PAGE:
For the last several months my denim rotation has alternated between the dark washed, high-rise skinnies of winter and the light washed, long-waisted vintage Levi’s of spring (“mom jeans”). The crack grazing low-riders of yesteryear are simply no longer part of the equation, and even my 2014-2015 devotion to mid-rise isn’t a thing anymore.
When the ten-inch zipper first began to make a comeback I remember thinking what a fantastic idea it was…for supermodels. Like many actual women, I loved my hip-huggers and had no real intentions of giving them up.
Enter the crop top.
My evolution to higher rises began when the crop top experienced a massive renaissance. Because of the basic laws of fashion composition, I was not about to wear a short shirt with low-rise jeans. So much of outfit selection is about visual weight and dimension, and as the shirt hem goes up, the corresponding waistband should ascend accordingly. Sexy is not the goal of the crop, and therefore six inches of stomach exposure was not going to happen. Plus I’m an adult, so there’s that, too.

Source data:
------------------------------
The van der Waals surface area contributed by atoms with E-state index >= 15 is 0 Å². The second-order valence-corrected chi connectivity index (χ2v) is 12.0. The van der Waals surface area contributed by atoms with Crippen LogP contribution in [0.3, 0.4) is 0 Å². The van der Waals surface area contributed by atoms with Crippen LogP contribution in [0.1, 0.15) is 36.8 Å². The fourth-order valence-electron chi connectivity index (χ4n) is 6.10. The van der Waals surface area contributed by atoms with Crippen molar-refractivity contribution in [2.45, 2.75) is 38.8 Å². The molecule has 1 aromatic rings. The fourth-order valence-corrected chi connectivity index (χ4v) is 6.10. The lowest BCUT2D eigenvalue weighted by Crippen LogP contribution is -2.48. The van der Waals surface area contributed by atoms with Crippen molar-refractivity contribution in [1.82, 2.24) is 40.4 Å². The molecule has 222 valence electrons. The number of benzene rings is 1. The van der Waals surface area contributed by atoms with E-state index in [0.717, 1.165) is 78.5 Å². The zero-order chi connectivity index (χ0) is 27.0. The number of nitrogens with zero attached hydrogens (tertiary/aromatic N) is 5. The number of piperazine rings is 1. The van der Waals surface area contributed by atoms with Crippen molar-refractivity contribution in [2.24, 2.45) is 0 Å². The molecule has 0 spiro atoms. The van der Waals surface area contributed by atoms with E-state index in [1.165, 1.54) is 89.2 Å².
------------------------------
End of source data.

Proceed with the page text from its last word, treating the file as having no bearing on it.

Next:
And so, in order to partake in the shrinking shirt trend, I was forced to participate in the high-rise pant trend. I was simply given no choice.
But guess what I decided. High-rise jeans are really flattering even on regular chicks! Just like a properly fitted A-line skirt, they accentuate the waist and elongate the legs. In the oft spoken words of Ina Garten, “How bad can that be?” Combine a high rise with a ground grazing pair of flares and platform heels, and you literally begin to look like an avatar (but, you know, in a good way). Additionally – bonus! — they entirely eliminate peek-a-boo panties and regrettable tramp stamps, as well as the dreaded muffin-top.
Get a flared version:
Or a mom-inspired pair (extra credit for pegged cuffs):
Or a wide-leg version:
Or even a bikini:
Short or tall or curvy or small, the high rise is a trend that flatters many body types, and thank goodness, because it’s going nowhere fast. In the oft spoken words of Oscar Isaac, “Fare thee well, [hip huggers], fare thee well.”
Take all the time you need to mourn.